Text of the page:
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Mortgage Refinancing: What Is It And How Does It Work?

When you refinance your home mortgage, you're essentially trading your existing mortgage for a new mortgage, often with a new principal and a different interest rate. The lender then uses the newer mortgage to pay off the old one, leaving you with one loan and one monthly payment.

There are several reasons why people refinance their homes. You can use a cash-out refinance to take advantage of your home's equity or refinance based on price and term to get a better interest rate and/or lower monthly payment. Refinancing can also be used to remove someone else from the mortgage, which is often the case in a divorce. Finally, you can add someone to the mortgage.

How does home refinancing work?

The refinancing process is often less complicated than buying a home, although it involves many of the same steps. It can be difficult to predict how long a refinance will take, but the usual time frame is 30 to 45 days.

Let's take a closer look at the refinancing process.

The first step in this process is to review the types of refinancing to find the best option for you. When you apply for a refinance, your lender asks for the same information you gave them or another lender when you bought the home. They will look at your income, assets, debt and credit score to determine if you qualify for refinancing and if you can repay the loan.

Some of the documents your lender may need include:

The latest two pay stubs
The most recent two types of W-2

The two most recent bank statements

The lender may also need documents from your spouse if you are married and jointly owned (whether your spouse is on the loan or not). More income documentation may be required if you are self-employed. It's also a good idea to have your tax returns for the past two years handy.

You do not need to refinance with your current lender. If you choose a different lender, that new lender will pay off your existing loan, ending your relationship with the old lender. Don't be afraid to shop around and compare each lender's current rates, availability and customer satisfaction.

Lock in your interest rate

Once approved, you may be given the option to lock in your interest rate so it doesn't change before the loan closes.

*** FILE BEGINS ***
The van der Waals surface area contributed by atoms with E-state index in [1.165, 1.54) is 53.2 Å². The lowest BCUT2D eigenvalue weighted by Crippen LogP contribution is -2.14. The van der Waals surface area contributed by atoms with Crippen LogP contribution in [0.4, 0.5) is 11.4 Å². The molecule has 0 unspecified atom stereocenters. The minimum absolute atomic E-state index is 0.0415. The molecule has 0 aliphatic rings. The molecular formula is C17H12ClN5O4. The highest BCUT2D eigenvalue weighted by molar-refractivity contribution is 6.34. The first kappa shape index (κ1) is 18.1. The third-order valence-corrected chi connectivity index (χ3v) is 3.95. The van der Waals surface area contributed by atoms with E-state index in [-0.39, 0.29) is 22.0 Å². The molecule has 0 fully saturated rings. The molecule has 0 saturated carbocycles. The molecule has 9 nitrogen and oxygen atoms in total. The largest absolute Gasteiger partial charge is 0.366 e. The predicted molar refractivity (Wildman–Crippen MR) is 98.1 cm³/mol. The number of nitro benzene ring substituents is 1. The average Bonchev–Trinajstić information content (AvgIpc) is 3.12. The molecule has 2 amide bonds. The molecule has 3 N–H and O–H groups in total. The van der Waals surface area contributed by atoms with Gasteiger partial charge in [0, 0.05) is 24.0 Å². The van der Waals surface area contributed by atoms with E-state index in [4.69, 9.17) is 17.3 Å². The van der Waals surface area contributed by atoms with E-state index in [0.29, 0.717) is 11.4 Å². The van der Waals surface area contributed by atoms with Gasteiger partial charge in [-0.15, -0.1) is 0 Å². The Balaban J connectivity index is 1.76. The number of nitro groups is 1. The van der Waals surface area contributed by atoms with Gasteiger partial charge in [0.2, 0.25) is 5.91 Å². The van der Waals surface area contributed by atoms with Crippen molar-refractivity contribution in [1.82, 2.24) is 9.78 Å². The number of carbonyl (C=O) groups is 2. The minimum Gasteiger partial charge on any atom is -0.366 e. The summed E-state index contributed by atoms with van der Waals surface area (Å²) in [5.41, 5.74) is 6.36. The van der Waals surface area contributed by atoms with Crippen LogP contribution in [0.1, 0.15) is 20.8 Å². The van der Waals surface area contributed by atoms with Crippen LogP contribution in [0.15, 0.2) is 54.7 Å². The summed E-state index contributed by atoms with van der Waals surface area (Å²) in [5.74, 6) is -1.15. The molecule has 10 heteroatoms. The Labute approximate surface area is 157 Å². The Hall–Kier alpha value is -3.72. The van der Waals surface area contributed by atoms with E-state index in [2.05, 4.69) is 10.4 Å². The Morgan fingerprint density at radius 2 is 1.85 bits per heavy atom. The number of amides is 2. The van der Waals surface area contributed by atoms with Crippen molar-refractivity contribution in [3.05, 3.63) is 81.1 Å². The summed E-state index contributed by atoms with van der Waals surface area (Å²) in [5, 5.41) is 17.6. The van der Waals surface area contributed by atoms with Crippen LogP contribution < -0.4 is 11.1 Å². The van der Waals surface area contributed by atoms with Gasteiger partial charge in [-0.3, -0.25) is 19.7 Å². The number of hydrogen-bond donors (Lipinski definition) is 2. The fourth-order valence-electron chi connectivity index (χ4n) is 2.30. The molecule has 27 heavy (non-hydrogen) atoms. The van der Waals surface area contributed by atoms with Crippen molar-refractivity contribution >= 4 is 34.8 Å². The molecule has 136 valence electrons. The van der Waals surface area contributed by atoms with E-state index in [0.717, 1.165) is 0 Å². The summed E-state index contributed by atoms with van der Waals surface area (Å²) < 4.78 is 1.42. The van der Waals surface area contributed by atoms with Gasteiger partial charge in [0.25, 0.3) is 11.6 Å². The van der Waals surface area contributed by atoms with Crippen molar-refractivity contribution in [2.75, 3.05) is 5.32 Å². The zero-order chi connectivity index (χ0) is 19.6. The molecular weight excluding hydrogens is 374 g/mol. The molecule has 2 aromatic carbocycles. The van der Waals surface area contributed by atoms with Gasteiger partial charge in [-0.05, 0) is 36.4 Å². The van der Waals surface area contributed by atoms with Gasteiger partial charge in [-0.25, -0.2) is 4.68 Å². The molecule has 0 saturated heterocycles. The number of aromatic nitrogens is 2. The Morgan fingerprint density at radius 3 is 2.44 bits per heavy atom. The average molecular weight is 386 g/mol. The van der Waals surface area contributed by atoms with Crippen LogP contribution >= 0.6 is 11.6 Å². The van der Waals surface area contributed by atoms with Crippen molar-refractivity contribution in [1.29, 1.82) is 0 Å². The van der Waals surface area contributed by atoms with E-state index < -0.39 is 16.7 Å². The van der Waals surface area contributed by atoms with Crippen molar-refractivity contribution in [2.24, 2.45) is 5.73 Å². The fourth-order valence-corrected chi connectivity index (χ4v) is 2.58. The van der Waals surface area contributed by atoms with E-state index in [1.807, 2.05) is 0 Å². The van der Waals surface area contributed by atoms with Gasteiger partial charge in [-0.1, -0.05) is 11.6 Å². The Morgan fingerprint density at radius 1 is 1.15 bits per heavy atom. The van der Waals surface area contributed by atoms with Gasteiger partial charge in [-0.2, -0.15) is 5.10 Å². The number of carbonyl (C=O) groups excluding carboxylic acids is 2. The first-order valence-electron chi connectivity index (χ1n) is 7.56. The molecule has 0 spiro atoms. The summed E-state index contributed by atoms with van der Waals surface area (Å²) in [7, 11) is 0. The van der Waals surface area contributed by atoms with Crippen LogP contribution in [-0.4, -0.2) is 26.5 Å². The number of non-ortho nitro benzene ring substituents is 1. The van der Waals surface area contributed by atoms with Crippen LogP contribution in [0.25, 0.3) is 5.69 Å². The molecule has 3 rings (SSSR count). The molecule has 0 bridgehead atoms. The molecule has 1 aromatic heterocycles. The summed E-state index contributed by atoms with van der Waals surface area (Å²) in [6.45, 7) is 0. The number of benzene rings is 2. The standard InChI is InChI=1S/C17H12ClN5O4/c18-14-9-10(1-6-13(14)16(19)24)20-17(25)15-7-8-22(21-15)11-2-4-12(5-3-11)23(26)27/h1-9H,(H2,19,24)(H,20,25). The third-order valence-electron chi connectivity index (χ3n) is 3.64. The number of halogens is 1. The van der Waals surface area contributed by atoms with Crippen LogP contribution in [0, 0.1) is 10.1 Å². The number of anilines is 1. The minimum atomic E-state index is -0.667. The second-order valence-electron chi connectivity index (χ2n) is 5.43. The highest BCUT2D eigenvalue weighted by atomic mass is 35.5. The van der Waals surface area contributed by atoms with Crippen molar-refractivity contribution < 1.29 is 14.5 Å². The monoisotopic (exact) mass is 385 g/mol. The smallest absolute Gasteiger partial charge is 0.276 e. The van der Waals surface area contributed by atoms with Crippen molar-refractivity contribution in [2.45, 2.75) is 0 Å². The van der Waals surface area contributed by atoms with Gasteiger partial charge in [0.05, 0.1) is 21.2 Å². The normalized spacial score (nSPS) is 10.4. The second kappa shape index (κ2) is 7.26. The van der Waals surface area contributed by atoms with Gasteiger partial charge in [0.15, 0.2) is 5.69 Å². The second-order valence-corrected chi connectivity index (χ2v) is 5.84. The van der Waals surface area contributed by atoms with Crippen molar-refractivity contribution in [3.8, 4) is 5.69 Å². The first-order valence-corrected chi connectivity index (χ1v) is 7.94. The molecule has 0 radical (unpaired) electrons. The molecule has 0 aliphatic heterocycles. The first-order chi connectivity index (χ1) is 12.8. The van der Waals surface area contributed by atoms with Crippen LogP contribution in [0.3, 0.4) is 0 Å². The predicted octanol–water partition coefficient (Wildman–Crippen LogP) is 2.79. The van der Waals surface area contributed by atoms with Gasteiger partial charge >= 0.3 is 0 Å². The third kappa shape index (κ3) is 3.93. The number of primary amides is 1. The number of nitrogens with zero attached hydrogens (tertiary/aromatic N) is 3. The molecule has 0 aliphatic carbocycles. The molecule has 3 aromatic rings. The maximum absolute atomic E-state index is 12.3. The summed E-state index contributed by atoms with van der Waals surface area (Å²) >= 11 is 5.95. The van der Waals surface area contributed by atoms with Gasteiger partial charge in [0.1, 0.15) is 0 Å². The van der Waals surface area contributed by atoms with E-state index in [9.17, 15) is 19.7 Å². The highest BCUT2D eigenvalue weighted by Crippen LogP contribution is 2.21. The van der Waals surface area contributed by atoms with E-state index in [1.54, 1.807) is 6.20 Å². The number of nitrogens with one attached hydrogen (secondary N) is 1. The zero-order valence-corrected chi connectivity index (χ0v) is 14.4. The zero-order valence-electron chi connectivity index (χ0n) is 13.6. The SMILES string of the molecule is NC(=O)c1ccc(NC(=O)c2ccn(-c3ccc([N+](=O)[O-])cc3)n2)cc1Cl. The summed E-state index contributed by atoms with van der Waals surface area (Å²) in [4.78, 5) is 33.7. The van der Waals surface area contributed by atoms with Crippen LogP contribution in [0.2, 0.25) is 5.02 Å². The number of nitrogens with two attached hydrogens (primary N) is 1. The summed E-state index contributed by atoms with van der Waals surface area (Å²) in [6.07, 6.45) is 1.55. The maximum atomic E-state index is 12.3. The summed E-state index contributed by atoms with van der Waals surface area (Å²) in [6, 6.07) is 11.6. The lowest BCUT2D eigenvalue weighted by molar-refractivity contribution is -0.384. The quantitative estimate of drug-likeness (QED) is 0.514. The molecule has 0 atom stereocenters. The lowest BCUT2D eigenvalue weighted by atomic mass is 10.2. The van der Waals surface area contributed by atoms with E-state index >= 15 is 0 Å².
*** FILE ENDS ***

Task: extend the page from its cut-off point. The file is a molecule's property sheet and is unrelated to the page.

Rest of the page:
Price locking lasts from 15 to 60 days. The lock-in period depends on some factors such as your location, the type of loan and the lender. You can also get a better rate by choosing to close for a shorter period of time because the lender doesn't have to hedge against the market for long. Be careful, though: If your loan doesn't close before the closing period ends, you may have to extend the rate lock, which could cost you money.

You may be given the option to change your rate, meaning you don't lock it in before proceeding with the loan. This feature may allow you to get a lower price, but it also puts you at risk of getting a higher price. In some cases, you may be able to get the best of both worlds with a float option, but if you're happy with the rates at the time you apply, it's generally a good idea to go ahead and lock in the rate.

Once you submit your application, the lender begins the foreclosure process. During underwriting, the mortgage lender checks your financial information and makes sure everything you've provided is correct.

Your lender will check details of the property, such as when you bought your home. This step involves an appraisal to determine the value of the home. Evaluating refinancing is an important part of the process because it determines the options available to you.

If you're refinancing to take out cash, for example, the value of your home determines how much money you can get. If you're trying to lower your mortgage payments, the value can affect whether you have enough equity to get rid of your private mortgage insurance or qualify for a particular loan option.

home assessment

Just like you bought your home, you should get an appraisal before you refinance. Your lender orders an appraisal, the appraiser visits your property, and you receive an estimate of your home's value.

To prepare for the appraisal, you'll need to make sure your home looks its best. Arrange and complete all minor repairs to make a good impression. It's also a good idea to compile a list of upgrades you've made to the home since you've owned it.